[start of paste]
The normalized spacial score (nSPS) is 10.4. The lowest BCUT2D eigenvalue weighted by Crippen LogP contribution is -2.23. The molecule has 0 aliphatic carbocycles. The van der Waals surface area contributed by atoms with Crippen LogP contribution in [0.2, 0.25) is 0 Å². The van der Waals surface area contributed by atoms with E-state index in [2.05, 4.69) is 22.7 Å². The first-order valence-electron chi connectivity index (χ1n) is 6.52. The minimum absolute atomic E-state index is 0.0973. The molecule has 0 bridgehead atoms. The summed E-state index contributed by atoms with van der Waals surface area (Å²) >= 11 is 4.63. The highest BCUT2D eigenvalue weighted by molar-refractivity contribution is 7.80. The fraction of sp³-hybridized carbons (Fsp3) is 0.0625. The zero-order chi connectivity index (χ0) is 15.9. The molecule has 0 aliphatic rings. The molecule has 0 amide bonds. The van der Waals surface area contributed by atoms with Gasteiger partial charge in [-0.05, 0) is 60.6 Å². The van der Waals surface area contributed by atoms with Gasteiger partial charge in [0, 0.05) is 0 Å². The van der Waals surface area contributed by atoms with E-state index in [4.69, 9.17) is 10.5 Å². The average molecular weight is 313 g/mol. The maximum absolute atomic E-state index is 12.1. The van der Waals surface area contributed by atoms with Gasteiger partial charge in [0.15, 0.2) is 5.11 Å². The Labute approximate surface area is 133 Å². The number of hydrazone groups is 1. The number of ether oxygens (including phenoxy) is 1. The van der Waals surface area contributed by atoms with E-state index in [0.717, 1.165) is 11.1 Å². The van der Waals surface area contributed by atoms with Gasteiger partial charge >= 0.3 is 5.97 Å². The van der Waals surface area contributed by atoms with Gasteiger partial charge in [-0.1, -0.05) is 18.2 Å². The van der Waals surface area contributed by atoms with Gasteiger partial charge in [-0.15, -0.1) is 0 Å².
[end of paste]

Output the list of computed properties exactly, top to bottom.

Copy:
The normalized spacial score (nSPS) is 10.4. The lowest BCUT2D eigenvalue weighted by Crippen LogP contribution is -2.23. The molecule has 0 aliphatic carbocycles. The van der Waals surface area contributed by atoms with Crippen LogP contribution in [0.2, 0.25) is 0 Å². The van der Waals surface area contributed by atoms with E-state index in [2.05, 4.69) is 22.7 Å². The first-order valence-electron chi connectivity index (χ1n) is 6.52. The minimum absolute atomic E-state index is 0.0973. The molecule has 0 bridgehead atoms. The summed E-state index contributed by atoms with van der Waals surface area (Å²) >= 11 is 4.63. The highest BCUT2D eigenvalue weighted by molar-refractivity contribution is 7.80. The fraction of sp³-hybridized carbons (Fsp3) is 0.0625. The zero-order chi connectivity index (χ0) is 15.9. The molecule has 0 aliphatic rings. The molecule has 0 amide bonds. The van der Waals surface area contributed by atoms with Gasteiger partial charge in [-0.05, 0) is 60.6 Å². The van der Waals surface area contributed by atoms with Gasteiger partial charge in [0, 0.05) is 0 Å². The van der Waals surface area contributed by atoms with E-state index in [4.69, 9.17) is 10.5 Å². The average molecular weight is 313 g/mol. The maximum absolute atomic E-state index is 12.1. The van der Waals surface area contributed by atoms with Gasteiger partial charge in [0.15, 0.2) is 5.11 Å². The Labute approximate surface area is 133 Å². The number of hydrazone groups is 1. The number of ether oxygens (including phenoxy) is 1. The van der Waals surface area contributed by atoms with E-state index in [0.717, 1.165) is 11.1 Å². The van der Waals surface area contributed by atoms with Gasteiger partial charge >= 0.3 is 5.97 Å². The van der Waals surface area contributed by atoms with Gasteiger partial charge in [-0.1, -0.05) is 18.2 Å². The van der Waals surface area contributed by atoms with Gasteiger partial charge in [-0.15, -0.1) is 0 Å².